Press Releases

For Immediate Release
June 15, 2021

Melissa Grace, Joe Marvilli – (212) 720-3471

Recovery for All: NYC’s “POPS” to Reopen within the City by July 1, 2021

As New York City continues its recovery from the pandemic, these privately owned public spaces will once again be available

NEW YORK – Department of City Planning (DCP) Director Marisa Lago today announced that all of New York City’s Privately Owned Public Spaces (POPS) must reopen to the public as of July 1. To stop the spread of COVID-19, and by Executive Order, owners of indoor POPS, such as atriums and covered pedestrian spaces, were permitted to temporarily close their spaces last spring. With vaccines readily available to the public for free and the city’s positive COVID rate reaching record lows, these spaces will once again be required to be open.

“Remember POPS? As we recover from the pandemic and start to see New York City’s famed street life return, POPS are again offering spaces for the public to relax. We hope that all New Yorkers will take advantage of these gracious open spaces – and find a renewed joy in our city’s reopening,” said DCP Director Marisa Lago.

“Privately-operated public spaces (or POPS) provide an important amenity for residents and visitors in our dense city and I'm glad to hear they will now be re-opened after temporarily closing to prevent the spread of COVID-19,” said Manhattan Borough President Gale A. Brewer. “This is the next step in fully re-opening the greatest city in the world.”

“Privately Owned Public Spaces are such an important part of our city’s streetscape and offer a much-needed retreat from the hustle and bustle of New York City,” said Council Member Margaret S. Chin. “The COVID-19 pandemic further underscores the central role public spaces play in enhancing community and improving quality of life. Reopening POPS will allow New Yorkers to gather safely in some of the busiest areas of the city.”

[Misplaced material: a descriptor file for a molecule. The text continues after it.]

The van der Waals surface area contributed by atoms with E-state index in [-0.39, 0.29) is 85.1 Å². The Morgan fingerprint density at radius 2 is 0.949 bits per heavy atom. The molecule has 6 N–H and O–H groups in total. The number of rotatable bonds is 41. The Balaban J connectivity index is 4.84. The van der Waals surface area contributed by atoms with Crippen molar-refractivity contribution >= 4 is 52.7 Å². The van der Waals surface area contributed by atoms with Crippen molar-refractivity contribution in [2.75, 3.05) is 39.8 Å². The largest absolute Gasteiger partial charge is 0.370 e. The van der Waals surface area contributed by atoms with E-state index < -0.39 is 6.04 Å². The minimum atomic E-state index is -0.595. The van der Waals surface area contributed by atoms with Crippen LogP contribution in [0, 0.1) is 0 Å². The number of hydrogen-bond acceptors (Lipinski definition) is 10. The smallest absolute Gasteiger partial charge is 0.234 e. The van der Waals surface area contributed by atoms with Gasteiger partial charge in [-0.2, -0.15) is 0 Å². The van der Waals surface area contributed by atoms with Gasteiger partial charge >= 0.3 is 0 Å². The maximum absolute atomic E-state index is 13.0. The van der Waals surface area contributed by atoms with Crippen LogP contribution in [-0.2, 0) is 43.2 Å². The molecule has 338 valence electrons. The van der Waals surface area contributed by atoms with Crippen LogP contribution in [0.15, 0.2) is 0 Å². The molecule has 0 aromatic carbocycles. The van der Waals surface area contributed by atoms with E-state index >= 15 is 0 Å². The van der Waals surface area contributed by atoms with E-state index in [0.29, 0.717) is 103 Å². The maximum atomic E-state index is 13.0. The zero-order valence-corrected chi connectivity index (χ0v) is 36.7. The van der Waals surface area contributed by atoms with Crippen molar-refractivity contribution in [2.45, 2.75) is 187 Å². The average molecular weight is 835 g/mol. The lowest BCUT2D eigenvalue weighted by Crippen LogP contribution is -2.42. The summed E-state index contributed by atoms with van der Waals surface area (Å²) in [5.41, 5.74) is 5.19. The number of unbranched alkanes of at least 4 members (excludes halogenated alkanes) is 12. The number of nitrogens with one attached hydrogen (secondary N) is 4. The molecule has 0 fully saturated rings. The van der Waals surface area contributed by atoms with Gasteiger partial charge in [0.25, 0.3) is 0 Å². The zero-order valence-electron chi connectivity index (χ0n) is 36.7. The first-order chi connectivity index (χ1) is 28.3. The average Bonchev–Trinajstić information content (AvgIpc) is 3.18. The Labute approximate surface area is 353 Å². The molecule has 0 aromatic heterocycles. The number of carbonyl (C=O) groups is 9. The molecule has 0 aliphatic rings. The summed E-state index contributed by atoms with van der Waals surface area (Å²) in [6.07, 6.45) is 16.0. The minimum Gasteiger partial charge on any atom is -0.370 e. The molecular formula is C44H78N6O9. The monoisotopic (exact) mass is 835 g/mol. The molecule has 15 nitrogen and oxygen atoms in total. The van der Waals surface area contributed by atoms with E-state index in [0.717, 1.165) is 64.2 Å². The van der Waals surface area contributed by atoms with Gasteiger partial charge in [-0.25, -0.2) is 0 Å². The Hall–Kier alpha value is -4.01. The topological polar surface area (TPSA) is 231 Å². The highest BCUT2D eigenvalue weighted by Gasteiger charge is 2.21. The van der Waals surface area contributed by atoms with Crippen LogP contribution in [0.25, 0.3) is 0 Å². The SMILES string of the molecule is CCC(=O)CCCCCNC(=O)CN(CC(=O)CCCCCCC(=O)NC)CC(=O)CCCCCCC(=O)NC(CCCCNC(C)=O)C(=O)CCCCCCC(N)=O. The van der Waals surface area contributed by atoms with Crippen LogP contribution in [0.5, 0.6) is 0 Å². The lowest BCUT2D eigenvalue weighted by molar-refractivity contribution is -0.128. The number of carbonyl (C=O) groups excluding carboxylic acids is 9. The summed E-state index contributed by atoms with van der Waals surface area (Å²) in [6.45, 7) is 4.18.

“POPS are back baby! New York City is just about ready to reopen thanks to vaccines and residents following the rules,” said Council Member Ben Kallos. “As this last year has shown us, open outdoor space is a must-have, and I’m so glad to hear New York City's POPS are opening again soon and people will be able to take advantage of them once again. I encourage New Yorkers and tourists alike to find them and use the amenities.”

“Privately owned public spaces have long provided a respite for workers and visitors alike in some of the densest areas of New York; now, as we work to reopen the city, they are essential to the recovery and revitalization of these same neighborhoods. We applaud this decision, which returns to public use some of the most valuable pockets of open space in the city,” Elizabeth Goldstein, President, The Municipal Art Society of New York.

“It’s fantastic to have all 600 or so POPS returned to full operation for public use. Indoor privately owned public spaces in particular provide a welcome respite from summer heat. It’s yet another sign that New York City is back,” said Jerold Kayden, the Frank Backus Williams Professor of Urban Planning and Design at Harvard University and President of Advocates for Privately Owned Public Space.

To continue to support social distancing practices, owners or managers of indoor POPS may reconfigure or modify certain required amenities, in compliance with DCP’s protocols for POPS, to ensure safe distance is provided between users or groups. For more information, please visit DCP’s Compliance Protocols website.

POPS are public spaces that are owned and maintained by private property owners pursuant to various zoning regulations at no cost to the City. First introduced in the 1960s, the nearly 600 POPS that exist today provide opportunities to partake in and enjoy urban life. Coming in all shapes and sizes, these spaces are aimed at ensuring that the busiest areas of New York City offer indoor and outdoor atriums, plazas and walkways to the public. The POPS program has produced nearly 3.8 million square feet of additional public space in the City – equivalent to roughly 66 football fields or 13 Union Squares.

Towards the end of 2019, the City Council approved new zoning rules allowing moveable seating and tables in many of New York City’s older POPS, where they were previously not permitted, making these spaces even more inviting to the public.

More information on POPS, as well as the history of the program and links to locate POPS in New York City, can be found on DCP’s website.